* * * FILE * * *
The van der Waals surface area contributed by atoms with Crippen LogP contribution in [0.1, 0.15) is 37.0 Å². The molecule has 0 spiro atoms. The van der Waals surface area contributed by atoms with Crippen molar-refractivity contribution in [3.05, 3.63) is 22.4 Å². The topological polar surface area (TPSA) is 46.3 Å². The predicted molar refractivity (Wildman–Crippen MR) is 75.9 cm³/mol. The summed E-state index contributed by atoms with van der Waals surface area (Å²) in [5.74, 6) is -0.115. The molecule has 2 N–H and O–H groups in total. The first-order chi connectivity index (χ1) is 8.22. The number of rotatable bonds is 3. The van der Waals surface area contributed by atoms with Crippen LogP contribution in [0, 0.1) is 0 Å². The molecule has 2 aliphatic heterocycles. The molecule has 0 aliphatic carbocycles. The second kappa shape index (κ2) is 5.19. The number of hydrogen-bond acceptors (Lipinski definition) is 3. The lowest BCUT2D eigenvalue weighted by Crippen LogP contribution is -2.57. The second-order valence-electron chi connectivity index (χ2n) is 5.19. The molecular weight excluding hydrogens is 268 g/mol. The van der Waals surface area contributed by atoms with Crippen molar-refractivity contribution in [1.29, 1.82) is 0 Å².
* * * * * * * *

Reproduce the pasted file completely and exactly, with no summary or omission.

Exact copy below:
The van der Waals surface area contributed by atoms with Crippen LogP contribution in [0.1, 0.15) is 37.0 Å². The molecule has 0 spiro atoms. The van der Waals surface area contributed by atoms with Crippen molar-refractivity contribution in [3.05, 3.63) is 22.4 Å². The topological polar surface area (TPSA) is 46.3 Å². The predicted molar refractivity (Wildman–Crippen MR) is 75.9 cm³/mol. The summed E-state index contributed by atoms with van der Waals surface area (Å²) in [5.74, 6) is -0.115. The molecule has 2 N–H and O–H groups in total. The first-order chi connectivity index (χ1) is 8.22. The number of rotatable bonds is 3. The van der Waals surface area contributed by atoms with Crippen LogP contribution in [0, 0.1) is 0 Å². The molecule has 2 aliphatic heterocycles. The molecule has 0 aliphatic carbocycles. The second kappa shape index (κ2) is 5.19. The number of hydrogen-bond acceptors (Lipinski definition) is 3. The lowest BCUT2D eigenvalue weighted by Crippen LogP contribution is -2.57. The second-order valence-electron chi connectivity index (χ2n) is 5.19. The molecular weight excluding hydrogens is 268 g/mol. The van der Waals surface area contributed by atoms with Crippen molar-refractivity contribution in [1.29, 1.82) is 0 Å².